Few competitors are aware that they can work events and compete as well.  It helps because BJJ is not the sport where dough is ever flowing.  Sponsorships are scarce and usually start as gear only and can escalate to monetary contributions.  Unfortunately you have to compete often and medal before anyone even knows who you are.  This year I wanted to compete at Worlds so I contacted IBJJF (internation Brazilian jiu jitsu federation) and agreed to work a few days to offset my plane ticket.  It was an excellent opportunity.  I’m extremely glad that I worked the even because I have a deeper appreciation for the stress and labor that goes on behind the scenes.  I’m also happy I worked the event because I now know firsthand why certain mistakes are made and ways to keep them from reocurring.

Worlds 2013

Worlds 2013

First let me say that I am very thankful for the opportunity from the IBJJF and look forward to working many more events but I think the number one thing that will help reduce mistakes at tournaments is to have more competitors and coaches working the event. Yes, the IBJJF needs YOU! At worlds I was absolutely baffled by the number of ring coordinators and score keepers that never trained Brazilian jiu jitsu, had never been to a tournament, and most importantly admitted to not understanding and occasionally caring about the significance of that particular tournament.

I. Was. Stunned.

At one point I was watching a match with one of the organizers and I had asked him if he had seen a competitor execute a fireman’s carry and he looked shocked and immediately asked me how I knew what that was.  I’m thinking, “How do you not know what it is.” That was when I realized just how scarce people like me, competitors working events, were.  There were several occasions where table workers would make a mistake and just shrug their shoulders, or say “Oh well.”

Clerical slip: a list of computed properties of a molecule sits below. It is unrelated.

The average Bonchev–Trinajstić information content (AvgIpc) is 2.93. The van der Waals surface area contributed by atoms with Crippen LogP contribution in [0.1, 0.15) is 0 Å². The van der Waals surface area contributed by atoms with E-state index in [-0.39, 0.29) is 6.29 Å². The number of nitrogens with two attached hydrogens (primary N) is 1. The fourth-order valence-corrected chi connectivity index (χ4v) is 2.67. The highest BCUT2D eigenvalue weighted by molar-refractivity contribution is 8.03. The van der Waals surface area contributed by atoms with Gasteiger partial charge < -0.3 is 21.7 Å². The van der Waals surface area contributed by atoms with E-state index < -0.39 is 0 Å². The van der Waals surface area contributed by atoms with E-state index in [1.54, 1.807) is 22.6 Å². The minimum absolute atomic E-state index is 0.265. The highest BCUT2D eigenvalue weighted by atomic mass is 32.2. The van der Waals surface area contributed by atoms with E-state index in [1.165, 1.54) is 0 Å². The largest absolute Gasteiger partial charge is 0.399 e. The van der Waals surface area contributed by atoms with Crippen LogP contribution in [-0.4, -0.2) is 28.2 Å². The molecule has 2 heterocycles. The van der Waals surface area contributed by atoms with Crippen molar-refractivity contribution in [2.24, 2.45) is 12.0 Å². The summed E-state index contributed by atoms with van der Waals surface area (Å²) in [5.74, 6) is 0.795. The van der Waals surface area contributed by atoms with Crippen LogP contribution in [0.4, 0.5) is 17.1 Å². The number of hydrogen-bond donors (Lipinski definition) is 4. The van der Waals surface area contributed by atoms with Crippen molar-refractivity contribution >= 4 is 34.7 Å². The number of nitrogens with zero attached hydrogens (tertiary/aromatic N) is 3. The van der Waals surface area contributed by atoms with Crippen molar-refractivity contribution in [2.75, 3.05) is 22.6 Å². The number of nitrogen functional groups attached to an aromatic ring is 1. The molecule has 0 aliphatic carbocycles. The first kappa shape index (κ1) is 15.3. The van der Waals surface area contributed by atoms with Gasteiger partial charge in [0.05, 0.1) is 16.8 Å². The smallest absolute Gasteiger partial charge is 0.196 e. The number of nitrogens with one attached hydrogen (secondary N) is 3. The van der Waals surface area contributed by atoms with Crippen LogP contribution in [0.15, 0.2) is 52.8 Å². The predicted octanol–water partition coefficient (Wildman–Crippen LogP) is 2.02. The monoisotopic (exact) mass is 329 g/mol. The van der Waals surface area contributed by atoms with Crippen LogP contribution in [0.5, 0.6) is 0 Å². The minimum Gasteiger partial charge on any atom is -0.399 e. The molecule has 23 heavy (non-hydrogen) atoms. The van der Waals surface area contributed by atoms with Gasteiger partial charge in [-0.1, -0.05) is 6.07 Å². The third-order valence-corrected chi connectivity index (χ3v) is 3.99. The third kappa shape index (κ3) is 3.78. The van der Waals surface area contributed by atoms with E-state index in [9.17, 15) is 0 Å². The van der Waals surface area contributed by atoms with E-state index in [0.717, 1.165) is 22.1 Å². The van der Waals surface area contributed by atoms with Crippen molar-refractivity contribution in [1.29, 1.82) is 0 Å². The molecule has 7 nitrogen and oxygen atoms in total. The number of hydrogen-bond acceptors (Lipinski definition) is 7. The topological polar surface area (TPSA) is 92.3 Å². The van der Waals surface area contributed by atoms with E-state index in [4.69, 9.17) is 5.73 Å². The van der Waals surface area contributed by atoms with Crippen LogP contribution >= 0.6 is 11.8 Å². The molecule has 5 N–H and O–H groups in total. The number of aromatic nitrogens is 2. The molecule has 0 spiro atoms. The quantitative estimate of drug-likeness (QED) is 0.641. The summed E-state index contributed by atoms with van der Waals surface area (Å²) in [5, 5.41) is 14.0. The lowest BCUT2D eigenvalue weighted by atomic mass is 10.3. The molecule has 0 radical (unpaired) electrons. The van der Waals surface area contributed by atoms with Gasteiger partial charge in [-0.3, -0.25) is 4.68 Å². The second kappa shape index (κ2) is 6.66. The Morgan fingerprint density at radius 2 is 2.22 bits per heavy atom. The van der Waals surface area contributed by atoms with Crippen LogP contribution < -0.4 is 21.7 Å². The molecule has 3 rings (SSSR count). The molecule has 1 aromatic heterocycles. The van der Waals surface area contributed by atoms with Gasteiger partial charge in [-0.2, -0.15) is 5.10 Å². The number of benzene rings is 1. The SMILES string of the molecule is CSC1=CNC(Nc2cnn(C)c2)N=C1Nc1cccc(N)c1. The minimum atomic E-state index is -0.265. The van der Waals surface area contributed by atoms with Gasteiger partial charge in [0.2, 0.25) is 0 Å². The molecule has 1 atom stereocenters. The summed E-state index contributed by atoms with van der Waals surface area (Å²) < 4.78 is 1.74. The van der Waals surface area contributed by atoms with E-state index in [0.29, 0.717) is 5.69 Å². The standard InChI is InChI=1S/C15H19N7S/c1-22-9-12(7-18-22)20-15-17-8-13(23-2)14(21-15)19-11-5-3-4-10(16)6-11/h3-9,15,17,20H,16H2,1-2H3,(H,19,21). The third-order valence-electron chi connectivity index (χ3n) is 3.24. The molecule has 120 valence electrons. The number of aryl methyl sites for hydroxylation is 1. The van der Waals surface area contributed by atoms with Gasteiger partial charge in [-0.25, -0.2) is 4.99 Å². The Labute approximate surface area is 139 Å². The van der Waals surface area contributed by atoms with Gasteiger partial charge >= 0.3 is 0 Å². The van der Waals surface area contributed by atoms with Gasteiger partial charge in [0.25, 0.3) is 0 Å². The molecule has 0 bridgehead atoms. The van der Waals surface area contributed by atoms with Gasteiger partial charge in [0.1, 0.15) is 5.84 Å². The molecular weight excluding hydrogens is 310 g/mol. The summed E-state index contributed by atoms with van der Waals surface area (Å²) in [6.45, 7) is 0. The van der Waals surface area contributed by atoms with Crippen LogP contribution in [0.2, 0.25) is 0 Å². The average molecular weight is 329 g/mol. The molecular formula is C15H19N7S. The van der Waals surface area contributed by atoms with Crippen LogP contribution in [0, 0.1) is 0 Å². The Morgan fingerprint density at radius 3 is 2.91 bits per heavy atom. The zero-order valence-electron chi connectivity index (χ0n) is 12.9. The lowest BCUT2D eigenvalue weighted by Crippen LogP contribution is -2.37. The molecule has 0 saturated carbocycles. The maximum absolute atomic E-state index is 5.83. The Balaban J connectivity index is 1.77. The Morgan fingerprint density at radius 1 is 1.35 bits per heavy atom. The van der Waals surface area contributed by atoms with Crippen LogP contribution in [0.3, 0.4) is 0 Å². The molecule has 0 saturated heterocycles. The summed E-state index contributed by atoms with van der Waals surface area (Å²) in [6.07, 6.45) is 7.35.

I think I was disliked by many of them because when I witnessed an error made I would address it or takeover the position if they clearly didn’t care enough to do it right.  I tried not to be rude about it but it’s hard to not be rude when you’re sitting next to someone who won’t even verify who is standing on the mat.  After the guys/girls competed some of the RC/table workers would try to rush the guys back on the mat to which I protested because they didn’t know what it felt like to compete hard for X-minutes get a 2 minute rest and be expected to compete again.  The IBJJF rules mandate a rest period for the length of the match (ex. 6 minutes if blue belt) and twice that for finals matches.

That I’m proud of, I’m proud of caring.  But I won’t deny that it was hard to monitor 12 hours into the event.  We got there at 8 am (pacific time) and left around 9 pm (pacific time).  Breaks were scarce and often had to be taken in between matches.

Jessica & Marcus Buchecha

Jessica & Marcus Buchecha

I witnessed the ultimate blunder occur to my friend Jessica Dobbs.  Props to the IBJJF this year for implementing several steps to offset competitors being overlooked.  They had 3 positions at Worlds 2013: Ring Coordinator, Ring Coordinator Assistant, and score keeper.

They created the RC assistant in efforts to avoid exactly what happened to Jessica Dobbs, which would have worked if both parties had committed to their jobs.  The Ring Coordinator is responsible for rounding together the athletes on their brackets, checking weights, escorting them through the gi inspections, and when the time comes escorting them to their assigned mats.

The RC assistant then double checks that the athletes are who they say they are and records who won the match. The result that the RC and the RC assistant record are compared by tournament organizers to examine what mistakes were made, by whom, and at which point in the bracket.